Cockpit masking for 1:72 scalr

Discussion in 'Painting Questions, Tutorials and Guidebooks' started by Rogdoc, Jun 1, 2013.

  1. Rogdoc

    Rogdoc New Member

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    Hi

    I have returned to modelling after many years to introduce my grandchildren to the hobby and have watched videos of building and painting although most seem to be on larger scales.
    As a start, I have got the Airfix BBMF 1:72......want to make a good job of it but the cockpit and gun turret masking looks very tricky.
    Any ideas gratefully welcome.
    Also, is it reasonable to hand paint small bits on spruce and airbrush larger sections for initial coats and camo?
    Hope you can help an old man!

    Rog
     
  2. Wurger

    Wurger Siggy Master
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    #2 Wurger, Jun 1, 2013
    Last edited: Jun 1, 2013
    Welcome to the site Mate. To answer your question... please check the thread ( the link to it below ). I suggest going through the entire topic but you may start with the post #18 there. And additional information to it... instead of a masking tape you can use a liquid called Maskol. It can be applied with a brush or a wooden stick. The liquid when dry becomes water/paint/enamel-proof. The Maskol is a fluid rubber and can b e easy removed when painting is done. Personally I prefer the masking tape of Tamiya. The first paint you have to apply is the interior one. It the way you will get the proper colour od the inner cockpit frame. Then you can apply the camo colours over the interior one. Masking has to be removed at the end when all paints are dried.

    http://www.ww2aircraft.net/forum/pa...als-guidebooks/masking-28091.html#post1010722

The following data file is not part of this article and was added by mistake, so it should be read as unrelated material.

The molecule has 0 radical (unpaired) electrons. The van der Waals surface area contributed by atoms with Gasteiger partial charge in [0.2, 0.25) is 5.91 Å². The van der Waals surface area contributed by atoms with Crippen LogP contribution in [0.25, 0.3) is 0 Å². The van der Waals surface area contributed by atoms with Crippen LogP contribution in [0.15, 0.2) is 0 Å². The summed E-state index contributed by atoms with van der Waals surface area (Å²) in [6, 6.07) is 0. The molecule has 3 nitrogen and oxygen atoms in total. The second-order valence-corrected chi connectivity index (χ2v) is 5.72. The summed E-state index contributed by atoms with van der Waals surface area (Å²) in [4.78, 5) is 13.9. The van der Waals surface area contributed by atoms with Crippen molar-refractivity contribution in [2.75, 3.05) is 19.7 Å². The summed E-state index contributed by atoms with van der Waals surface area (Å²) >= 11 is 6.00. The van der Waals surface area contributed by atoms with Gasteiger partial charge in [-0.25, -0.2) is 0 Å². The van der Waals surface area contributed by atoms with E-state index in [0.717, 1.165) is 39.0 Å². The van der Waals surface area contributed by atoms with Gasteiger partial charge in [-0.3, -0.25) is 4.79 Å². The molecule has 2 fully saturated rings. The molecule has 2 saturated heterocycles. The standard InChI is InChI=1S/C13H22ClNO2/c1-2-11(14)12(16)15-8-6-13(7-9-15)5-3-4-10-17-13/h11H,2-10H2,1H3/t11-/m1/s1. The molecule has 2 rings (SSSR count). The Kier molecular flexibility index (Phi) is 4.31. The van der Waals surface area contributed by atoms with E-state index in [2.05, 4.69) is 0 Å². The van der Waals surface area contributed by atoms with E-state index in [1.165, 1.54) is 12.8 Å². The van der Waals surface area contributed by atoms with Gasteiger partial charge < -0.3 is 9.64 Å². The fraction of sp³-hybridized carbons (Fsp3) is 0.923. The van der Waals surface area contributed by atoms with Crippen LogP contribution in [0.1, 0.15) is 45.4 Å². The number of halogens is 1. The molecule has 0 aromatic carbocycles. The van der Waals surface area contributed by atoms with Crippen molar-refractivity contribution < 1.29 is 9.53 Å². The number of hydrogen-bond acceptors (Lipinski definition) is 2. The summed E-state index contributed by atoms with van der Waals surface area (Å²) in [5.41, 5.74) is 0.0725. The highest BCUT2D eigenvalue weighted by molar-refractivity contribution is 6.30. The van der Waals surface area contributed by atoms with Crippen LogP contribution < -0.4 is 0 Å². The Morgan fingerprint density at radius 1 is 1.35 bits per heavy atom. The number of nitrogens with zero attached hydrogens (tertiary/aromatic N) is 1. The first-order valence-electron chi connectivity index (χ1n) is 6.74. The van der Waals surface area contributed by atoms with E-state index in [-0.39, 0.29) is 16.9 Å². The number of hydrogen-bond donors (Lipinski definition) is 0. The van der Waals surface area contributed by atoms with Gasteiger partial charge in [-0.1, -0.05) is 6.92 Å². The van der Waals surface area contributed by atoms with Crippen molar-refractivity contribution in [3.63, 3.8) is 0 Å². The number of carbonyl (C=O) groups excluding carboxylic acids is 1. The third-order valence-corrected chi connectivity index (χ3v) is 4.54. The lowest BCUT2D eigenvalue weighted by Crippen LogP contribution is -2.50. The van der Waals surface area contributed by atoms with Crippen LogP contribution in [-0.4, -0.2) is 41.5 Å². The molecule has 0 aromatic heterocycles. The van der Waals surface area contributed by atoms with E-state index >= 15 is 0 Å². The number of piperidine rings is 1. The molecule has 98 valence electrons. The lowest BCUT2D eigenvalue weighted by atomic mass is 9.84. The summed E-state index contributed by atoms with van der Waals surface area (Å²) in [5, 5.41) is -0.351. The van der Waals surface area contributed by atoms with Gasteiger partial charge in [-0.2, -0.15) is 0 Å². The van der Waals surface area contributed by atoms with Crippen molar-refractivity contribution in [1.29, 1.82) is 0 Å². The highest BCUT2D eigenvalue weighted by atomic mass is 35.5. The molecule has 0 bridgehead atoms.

[​IMG]
     
  3. Rogdoc

    Rogdoc New Member

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    Thanks a lot. Looks very fiddley so will try Tamya tape first. One bit of confusion though. Surely you don't tape the inside of the cockpit as well! God, I hope not!.
    Perhaps I should get a few dozen various cockpits to try first.

    Rog
     
  4. Airframes

    Airframes Benevolens Magister

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    #4 Airframes, Jun 1, 2013
    Last edited: Jun 1, 2013
    No, you don't need to tape the inside of the canopy - I believe Wojtek was referring to the interior colour of the frames, visible inside due to being on the outside first.
    Once masked, paint this colour first, allow to dry thoroughly, then paint the exterior colour. This will then show the interior frame colour inside the canopy.
    I presume that, by BBMF, you mean the Lancaster?
    Another way of doing it, although slightly time consuming, can be a little easier, and more accurate in this scale.
    Lightly place a length of clear 'Sellotape' onto a sheet of glass, or similar smooth, clean surface. Paint the strip with the interior colour, allow to dry thoroughly, then paint the exterior colour.
    When fully dry, and using a straight edge as a guide, cut strips of the required width, but longer than required, and carefully peel from the glass. Place over the lines of the canopy frames, press into place, and trim off as required. Then carefully burnish down to seal. These can be sealed in place, if required, by a coat of Johnson's Klear' (Future/Pledge with Klear) and, once dry, the frames can be touched - in with a clear matt coat, using a 000 brush.
    It sounds complicated, but is very simple, and extremely effective, and a lot easier than trying to mask the turrets, in particular. It works better with enamel paints, as those toy town acrylics, although they'll work, are not as resilient, and may crack easier when peeling or placing the tape.
    Hope this helps.
     
  5. Wurger

    Wurger Siggy Master
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    Oh.. I'm sorry I haven't been so accurate. Unfortunately I was in a hurry writting the post above. And yes Terry is right I was referring to the interior colour of the frames, visible inside due to being on the outside first. The way we do it usually is quite obvious - a cockpit conopy is whole moulded of clear plastic. And there is no reason for applying of the interior colour inside, especaily for 1/72 scale while it can be seen through the "glass". However it is possible to mask a conopy inside too. It just depends on us only if we want to do that or not.
     
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